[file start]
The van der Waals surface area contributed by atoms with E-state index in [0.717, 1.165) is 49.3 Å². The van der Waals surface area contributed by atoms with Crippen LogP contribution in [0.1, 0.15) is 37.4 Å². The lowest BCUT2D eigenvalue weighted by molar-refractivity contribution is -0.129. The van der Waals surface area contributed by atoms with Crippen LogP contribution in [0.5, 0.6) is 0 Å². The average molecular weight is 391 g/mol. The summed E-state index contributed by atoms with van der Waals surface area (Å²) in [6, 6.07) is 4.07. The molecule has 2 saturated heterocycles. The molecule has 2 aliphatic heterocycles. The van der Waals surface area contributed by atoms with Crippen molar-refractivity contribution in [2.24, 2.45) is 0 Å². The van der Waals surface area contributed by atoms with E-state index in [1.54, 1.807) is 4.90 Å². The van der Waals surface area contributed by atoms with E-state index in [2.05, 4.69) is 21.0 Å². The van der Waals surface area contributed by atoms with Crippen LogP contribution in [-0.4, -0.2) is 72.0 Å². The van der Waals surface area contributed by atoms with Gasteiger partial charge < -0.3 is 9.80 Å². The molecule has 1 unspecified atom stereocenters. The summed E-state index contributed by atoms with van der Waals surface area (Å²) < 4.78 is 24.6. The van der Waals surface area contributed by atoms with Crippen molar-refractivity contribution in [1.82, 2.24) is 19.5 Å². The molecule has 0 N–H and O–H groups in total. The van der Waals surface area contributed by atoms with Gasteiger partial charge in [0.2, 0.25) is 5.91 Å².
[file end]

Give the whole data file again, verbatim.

The van der Waals surface area contributed by atoms with E-state index in [0.717, 1.165) is 49.3 Å². The van der Waals surface area contributed by atoms with Crippen LogP contribution in [0.1, 0.15) is 37.4 Å². The lowest BCUT2D eigenvalue weighted by molar-refractivity contribution is -0.129. The van der Waals surface area contributed by atoms with Crippen LogP contribution in [0.5, 0.6) is 0 Å². The average molecular weight is 391 g/mol. The summed E-state index contributed by atoms with van der Waals surface area (Å²) in [6, 6.07) is 4.07. The molecule has 2 saturated heterocycles. The molecule has 2 aliphatic heterocycles. The van der Waals surface area contributed by atoms with Crippen molar-refractivity contribution in [2.24, 2.45) is 0 Å². The van der Waals surface area contributed by atoms with E-state index in [1.54, 1.807) is 4.90 Å². The van der Waals surface area contributed by atoms with E-state index in [2.05, 4.69) is 21.0 Å². The van der Waals surface area contributed by atoms with Crippen LogP contribution in [-0.4, -0.2) is 72.0 Å². The van der Waals surface area contributed by atoms with Gasteiger partial charge < -0.3 is 9.80 Å². The molecule has 1 unspecified atom stereocenters. The summed E-state index contributed by atoms with van der Waals surface area (Å²) < 4.78 is 24.6. The van der Waals surface area contributed by atoms with Crippen molar-refractivity contribution in [1.82, 2.24) is 19.5 Å². The molecule has 0 N–H and O–H groups in total. The van der Waals surface area contributed by atoms with Gasteiger partial charge in [0.2, 0.25) is 5.91 Å².